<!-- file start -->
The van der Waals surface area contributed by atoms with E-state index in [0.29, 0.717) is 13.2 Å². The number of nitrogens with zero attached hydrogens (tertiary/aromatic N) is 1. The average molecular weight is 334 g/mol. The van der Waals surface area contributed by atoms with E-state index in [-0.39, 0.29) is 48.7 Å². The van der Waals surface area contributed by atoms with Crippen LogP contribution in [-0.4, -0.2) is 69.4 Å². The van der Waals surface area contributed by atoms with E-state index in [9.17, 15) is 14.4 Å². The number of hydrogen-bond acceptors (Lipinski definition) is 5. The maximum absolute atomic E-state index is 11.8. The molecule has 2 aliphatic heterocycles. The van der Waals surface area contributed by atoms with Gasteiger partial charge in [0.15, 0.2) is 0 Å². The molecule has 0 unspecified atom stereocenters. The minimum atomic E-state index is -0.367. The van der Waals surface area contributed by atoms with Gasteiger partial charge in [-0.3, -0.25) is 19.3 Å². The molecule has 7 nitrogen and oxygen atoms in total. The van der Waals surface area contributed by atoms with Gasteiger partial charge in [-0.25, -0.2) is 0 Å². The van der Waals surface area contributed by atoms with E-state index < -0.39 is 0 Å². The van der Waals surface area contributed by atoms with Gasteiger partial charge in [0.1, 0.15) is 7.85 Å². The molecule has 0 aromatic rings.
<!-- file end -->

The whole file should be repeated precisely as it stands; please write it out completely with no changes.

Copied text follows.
The van der Waals surface area contributed by atoms with E-state index in [0.29, 0.717) is 13.2 Å². The number of nitrogens with zero attached hydrogens (tertiary/aromatic N) is 1. The average molecular weight is 334 g/mol. The van der Waals surface area contributed by atoms with E-state index in [-0.39, 0.29) is 48.7 Å². The van der Waals surface area contributed by atoms with Crippen LogP contribution in [-0.4, -0.2) is 69.4 Å². The van der Waals surface area contributed by atoms with E-state index in [9.17, 15) is 14.4 Å². The number of hydrogen-bond acceptors (Lipinski definition) is 5. The maximum absolute atomic E-state index is 11.8. The molecule has 2 aliphatic heterocycles. The van der Waals surface area contributed by atoms with Gasteiger partial charge in [0.15, 0.2) is 0 Å². The molecule has 0 unspecified atom stereocenters. The minimum atomic E-state index is -0.367. The van der Waals surface area contributed by atoms with Gasteiger partial charge in [-0.3, -0.25) is 19.3 Å². The molecule has 7 nitrogen and oxygen atoms in total. The van der Waals surface area contributed by atoms with Gasteiger partial charge in [-0.25, -0.2) is 0 Å². The van der Waals surface area contributed by atoms with E-state index < -0.39 is 0 Å². The van der Waals surface area contributed by atoms with Gasteiger partial charge in [0.1, 0.15) is 7.85 Å². The molecule has 0 aromatic rings.